The Surface Hub, Microsoft’s digital whiteboard designed for conferences and meetings, received a hardware refresh today. At a press event at Steelcase’s swanky New York City hub, the Redmond, Washington company detailed the improved Surface Hub 2S, which boasts a touchscreen that’s higher in resolution than the original, plus a 4K front camera that supports video calling, an enhanced 8-microphone far-field microphone array, and other improvements.
Surface Hub 2S will ship in June, starting at $8,999 and going up to nearly $12,000. (That’s the same base price as the original Surface Hub 2.) A larger version — the Surface Hub 2S 85-inch — will also be available at an as-yet-unrevealed price, and stands and wall mounts from Steelcase will be sold separately for $1,449.99 and $249, respectively.
“It’s pretty incredible — people are spending more time right now collaborating than they ever had,” said Microsoft chief product officer Panos Panay. “When it’s done right, teamwork is the most powerful tool for success. At Microsoft, we want to deliver innovation in a way that moves people forward, not just technology … We want to enable people in groups to create the way that feels most intuitive and inclusive for them.”
The most obvious change is the form factor. The 50.5-inch Hub 2S trades the outgoing model’s 16:9 aspect ratio for 3:2, ups the resolution to 3,840 x 2,560 pixels (9.8 million pixels total, high enough to see up to four video feeds at 1080p), features three-way speakers with built-in tweeters and a rear-firing subwoofer, and has a lighter frame. (At between 55 and 77 pounds, it’s measurably less heavy than the first Surface Hub.) Meanwhile, its 3:2 aspect ratio brings it in line with Microsoft’s Surface laptops and tablets, while the reduced size allows it to sit on a rolling easel-like stand for portability.
Microsoft says it took the sensor layer and integrated it into the display, allowing it to deliver improved contrast, faster response time, better accuracy, and higher precision. It’s got a direct-illuminated backlight, edge cover glass with bezels measuring just 15.5mm, and the lowest optical parallax in its class (according to Microsoft), all of which contribute to its ultra-wide viewing angles.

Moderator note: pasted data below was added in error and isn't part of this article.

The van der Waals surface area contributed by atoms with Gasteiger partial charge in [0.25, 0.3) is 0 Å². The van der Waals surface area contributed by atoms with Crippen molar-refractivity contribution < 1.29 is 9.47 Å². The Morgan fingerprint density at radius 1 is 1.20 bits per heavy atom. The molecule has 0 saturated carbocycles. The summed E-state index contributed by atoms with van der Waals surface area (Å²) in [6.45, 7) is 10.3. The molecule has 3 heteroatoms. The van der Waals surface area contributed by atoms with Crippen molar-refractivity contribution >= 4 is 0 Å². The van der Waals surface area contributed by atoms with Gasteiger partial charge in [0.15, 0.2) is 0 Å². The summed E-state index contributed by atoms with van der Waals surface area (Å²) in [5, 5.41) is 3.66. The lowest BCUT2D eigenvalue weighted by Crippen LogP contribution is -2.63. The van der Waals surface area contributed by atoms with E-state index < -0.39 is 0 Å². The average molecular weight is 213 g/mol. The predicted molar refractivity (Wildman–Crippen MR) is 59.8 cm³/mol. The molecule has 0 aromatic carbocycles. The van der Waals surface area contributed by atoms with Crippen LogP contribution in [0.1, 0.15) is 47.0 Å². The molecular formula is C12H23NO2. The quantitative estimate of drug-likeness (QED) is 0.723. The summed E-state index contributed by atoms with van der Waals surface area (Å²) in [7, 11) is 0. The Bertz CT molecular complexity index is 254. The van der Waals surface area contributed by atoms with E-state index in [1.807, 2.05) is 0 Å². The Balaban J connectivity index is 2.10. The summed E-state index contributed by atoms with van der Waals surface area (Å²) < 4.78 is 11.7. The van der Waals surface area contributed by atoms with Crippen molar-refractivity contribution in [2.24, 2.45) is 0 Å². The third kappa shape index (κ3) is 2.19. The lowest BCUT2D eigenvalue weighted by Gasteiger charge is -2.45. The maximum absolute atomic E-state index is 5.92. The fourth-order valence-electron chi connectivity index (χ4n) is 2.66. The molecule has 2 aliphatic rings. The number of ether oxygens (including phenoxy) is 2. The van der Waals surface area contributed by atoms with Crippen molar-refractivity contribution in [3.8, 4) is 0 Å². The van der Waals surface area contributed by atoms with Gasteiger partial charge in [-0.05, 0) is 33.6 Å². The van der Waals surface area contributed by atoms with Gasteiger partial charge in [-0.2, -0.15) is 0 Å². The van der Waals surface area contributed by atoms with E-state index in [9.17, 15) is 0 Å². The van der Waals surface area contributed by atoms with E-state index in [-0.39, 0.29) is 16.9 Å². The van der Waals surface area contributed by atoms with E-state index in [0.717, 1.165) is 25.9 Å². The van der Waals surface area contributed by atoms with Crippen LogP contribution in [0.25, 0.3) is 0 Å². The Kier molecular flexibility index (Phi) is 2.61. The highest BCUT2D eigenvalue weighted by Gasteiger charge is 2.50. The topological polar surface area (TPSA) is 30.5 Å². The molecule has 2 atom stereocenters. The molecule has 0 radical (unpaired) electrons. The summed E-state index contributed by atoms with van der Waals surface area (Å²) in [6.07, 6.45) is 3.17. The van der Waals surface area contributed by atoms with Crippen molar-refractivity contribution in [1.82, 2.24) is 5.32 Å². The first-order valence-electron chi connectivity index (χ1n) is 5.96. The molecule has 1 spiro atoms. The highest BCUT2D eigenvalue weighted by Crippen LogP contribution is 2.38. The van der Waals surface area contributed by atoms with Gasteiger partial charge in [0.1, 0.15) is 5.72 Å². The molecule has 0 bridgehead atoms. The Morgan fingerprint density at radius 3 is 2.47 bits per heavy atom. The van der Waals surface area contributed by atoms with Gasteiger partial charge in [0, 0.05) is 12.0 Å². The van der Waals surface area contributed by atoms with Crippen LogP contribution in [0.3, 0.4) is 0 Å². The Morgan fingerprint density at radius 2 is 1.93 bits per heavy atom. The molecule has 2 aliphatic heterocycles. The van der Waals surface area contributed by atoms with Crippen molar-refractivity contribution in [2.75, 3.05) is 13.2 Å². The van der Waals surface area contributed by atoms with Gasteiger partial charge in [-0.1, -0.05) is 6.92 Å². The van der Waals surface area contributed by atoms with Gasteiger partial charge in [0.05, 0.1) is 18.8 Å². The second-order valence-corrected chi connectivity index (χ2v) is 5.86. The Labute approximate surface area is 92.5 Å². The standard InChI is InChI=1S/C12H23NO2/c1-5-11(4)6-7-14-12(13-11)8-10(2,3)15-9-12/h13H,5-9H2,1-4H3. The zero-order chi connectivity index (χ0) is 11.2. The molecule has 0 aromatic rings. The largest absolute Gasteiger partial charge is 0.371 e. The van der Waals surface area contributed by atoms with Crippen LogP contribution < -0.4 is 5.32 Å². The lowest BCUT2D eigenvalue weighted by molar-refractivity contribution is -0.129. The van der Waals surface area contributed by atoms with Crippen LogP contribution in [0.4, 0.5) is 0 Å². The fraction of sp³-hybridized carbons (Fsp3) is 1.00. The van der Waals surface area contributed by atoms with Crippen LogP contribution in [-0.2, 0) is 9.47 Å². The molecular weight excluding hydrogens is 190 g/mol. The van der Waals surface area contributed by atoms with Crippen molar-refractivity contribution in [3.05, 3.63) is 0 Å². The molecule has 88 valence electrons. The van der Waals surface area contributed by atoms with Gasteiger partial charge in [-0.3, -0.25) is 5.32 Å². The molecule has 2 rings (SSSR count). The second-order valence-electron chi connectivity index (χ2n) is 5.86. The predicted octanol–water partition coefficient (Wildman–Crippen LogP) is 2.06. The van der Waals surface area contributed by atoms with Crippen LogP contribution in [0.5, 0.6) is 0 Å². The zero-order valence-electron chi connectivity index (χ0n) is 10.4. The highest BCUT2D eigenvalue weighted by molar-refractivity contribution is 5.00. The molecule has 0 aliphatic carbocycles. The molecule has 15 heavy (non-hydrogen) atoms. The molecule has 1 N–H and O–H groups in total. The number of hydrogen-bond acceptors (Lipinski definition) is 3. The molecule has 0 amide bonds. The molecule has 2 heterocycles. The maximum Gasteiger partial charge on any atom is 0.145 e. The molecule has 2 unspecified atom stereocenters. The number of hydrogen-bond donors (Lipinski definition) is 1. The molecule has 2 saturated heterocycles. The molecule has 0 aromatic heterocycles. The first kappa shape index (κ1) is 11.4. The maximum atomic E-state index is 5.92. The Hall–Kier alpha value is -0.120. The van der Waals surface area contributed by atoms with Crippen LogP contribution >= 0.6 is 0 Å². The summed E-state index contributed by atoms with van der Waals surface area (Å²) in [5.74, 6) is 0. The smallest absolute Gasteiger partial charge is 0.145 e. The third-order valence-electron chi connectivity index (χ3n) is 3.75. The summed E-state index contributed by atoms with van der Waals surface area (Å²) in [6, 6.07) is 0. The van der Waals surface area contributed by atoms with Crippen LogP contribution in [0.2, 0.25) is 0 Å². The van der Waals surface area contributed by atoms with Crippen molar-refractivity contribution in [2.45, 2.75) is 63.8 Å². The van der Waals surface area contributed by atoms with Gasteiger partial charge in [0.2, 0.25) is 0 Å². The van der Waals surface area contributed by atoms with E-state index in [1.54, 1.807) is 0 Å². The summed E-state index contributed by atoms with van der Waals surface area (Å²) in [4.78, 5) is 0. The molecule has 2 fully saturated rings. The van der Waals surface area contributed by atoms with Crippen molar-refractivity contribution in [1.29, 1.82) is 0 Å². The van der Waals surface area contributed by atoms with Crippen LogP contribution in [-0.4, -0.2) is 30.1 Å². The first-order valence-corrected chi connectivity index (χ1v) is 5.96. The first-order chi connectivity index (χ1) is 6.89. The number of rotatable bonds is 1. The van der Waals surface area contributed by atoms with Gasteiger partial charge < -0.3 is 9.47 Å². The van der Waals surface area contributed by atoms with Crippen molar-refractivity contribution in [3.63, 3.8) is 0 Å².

All models pack a 128GB M.2 solid state drive; integrated Wi-Fi, Bluetooth 5.0, and Ethernet; an Intel 8th Gen Core i5 processor paired with 8GB of RAM; a bevy of ports including a USB-C port, a USB-A port, HDMI video in, and Mini DisplayPort out; and a fingerprint reader. The aforementioned camera is removable — it snaps onto the Surface Hub 2S via a system of magnets — and an optional battery expansion, which costs $1,400, delivers up to two hours of power.
On the software side of things, Microsoft says the Hub 2S is designed to meet the needs of its existing Surface Hub customers. Toward that end, it runs the current Hub software experience built for an on-premises or hybrid environment.
Predictably, Hub 2S works with one-touch meeting join within Skype for Business or Microsoft Teams — you can include the Hub 2S in an invite, for instance, or set up it up from the Hub 2S itself — and runs Office programs like Word, PowerPoint, and Excel. Perhaps the coolest feature, though, is the preloaded Whiteboard app’s AI-powered photo conversion tool, which visually inspects what’s in any picture and turns it into editable ink.
“It does for the collaboration device what the laptop did for the desktop. That needs to happen for adaptability — that’s so incredibly important,” Panay added. “Move [the Surface Hub] across the room wherever you are, whatever space you work, or move it down the hallway and have the conversation you want to have to keep your team in flow.”
Later this year, the Hub S2 will be joined by the Hub SX, which will enable such functionality as dynamic rotation, multi-user authentication, and tiling. Hub 2S buyers will be able to upgrade to the SX thanks to removable processor cartridges in the hardware chassis on the back of the device, which Microsoft says can be serviced “over time.”
The Surface Hub 2S enters a crowded field of digital whiteboards, where it’ll compete squarely with Jamboard, Google’s $5,000 4K GSuite-optimized whiteboard, and Cisco’s $4,990 Spark Board, which runs the company’s Spark Flex enterprise subscription suite, among others.
Time will tell if it can replicate the success of the original Surface Hub, which shipped to 5,000 customers across 25 markets last year, according to Microsoft.